In an article titled “Town Will Enter Mediation Over Civil Rights Flap”, Karin Crompton of the New London paper, The Day, reported that East Lyme and Landmark Development Group, LLC, will engage in mediation to attempt to resolve a federal civil rights lawsuit. The developer claims that the town has blocked a proposal to build hundreds of housing units in order to prevent minorities from moving to town. The town maintains that the site at issue is pristine woodland bordering the Niantic River that should be preserved as open space. The article notes that the lawsuit was filed in October, 2003. The judge presiding over the case proposed that the parties try mediation.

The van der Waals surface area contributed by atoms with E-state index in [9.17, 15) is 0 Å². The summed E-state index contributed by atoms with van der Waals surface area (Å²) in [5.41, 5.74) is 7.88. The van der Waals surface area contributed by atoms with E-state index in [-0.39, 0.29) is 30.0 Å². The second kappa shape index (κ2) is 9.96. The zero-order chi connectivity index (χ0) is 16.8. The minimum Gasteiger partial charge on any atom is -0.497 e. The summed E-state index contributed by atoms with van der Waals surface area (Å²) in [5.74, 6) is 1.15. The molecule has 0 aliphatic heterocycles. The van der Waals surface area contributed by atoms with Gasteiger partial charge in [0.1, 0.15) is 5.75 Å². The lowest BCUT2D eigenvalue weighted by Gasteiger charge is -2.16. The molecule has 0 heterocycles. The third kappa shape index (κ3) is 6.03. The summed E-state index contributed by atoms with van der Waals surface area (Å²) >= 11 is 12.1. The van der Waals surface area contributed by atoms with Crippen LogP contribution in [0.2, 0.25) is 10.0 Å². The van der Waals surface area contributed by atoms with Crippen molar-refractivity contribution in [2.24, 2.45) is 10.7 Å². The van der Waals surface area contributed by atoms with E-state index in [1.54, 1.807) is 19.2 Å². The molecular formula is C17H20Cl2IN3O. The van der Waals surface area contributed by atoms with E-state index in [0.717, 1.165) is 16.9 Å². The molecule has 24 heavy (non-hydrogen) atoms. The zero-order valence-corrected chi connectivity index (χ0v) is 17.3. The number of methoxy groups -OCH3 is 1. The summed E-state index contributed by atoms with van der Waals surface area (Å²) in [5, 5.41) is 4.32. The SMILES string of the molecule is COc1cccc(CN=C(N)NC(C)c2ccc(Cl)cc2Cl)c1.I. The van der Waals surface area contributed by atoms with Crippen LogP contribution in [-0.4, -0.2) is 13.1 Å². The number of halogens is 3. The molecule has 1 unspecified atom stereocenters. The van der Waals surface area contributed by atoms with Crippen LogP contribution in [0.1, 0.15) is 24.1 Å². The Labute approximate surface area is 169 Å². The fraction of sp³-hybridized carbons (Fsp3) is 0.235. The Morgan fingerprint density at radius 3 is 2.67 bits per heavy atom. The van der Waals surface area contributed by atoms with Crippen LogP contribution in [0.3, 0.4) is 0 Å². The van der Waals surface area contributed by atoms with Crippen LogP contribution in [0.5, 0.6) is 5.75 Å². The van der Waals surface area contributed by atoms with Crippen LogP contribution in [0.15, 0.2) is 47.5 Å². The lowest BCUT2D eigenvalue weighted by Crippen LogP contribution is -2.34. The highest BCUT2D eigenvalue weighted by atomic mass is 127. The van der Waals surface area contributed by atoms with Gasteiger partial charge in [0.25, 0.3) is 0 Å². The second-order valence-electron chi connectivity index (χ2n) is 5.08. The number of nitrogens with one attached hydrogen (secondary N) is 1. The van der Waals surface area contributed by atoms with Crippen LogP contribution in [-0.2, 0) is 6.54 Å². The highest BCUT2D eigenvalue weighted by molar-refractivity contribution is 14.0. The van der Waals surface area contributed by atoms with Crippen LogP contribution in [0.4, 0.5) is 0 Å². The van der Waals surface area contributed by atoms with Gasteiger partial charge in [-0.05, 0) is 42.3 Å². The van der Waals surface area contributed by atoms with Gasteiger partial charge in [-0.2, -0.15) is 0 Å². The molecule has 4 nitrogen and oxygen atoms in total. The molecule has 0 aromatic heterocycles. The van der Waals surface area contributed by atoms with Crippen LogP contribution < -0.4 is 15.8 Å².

It is difficult at first glance to see how a compromise could be reached that would be acceptable to both parties, if one demands 1,700 housing units and the other demands none. Yet the mediation provides a process for exploring ideas that go far beyond a “cutting the baby in half” solution. The mediation process can open up possibilities for creative solutions that further the parties’ real interests, whatever their stated positions. Parties mediating in good faith may reach a resolution that better suits their goals than rolling the dice on an all-or-nothing decision imposed upon them.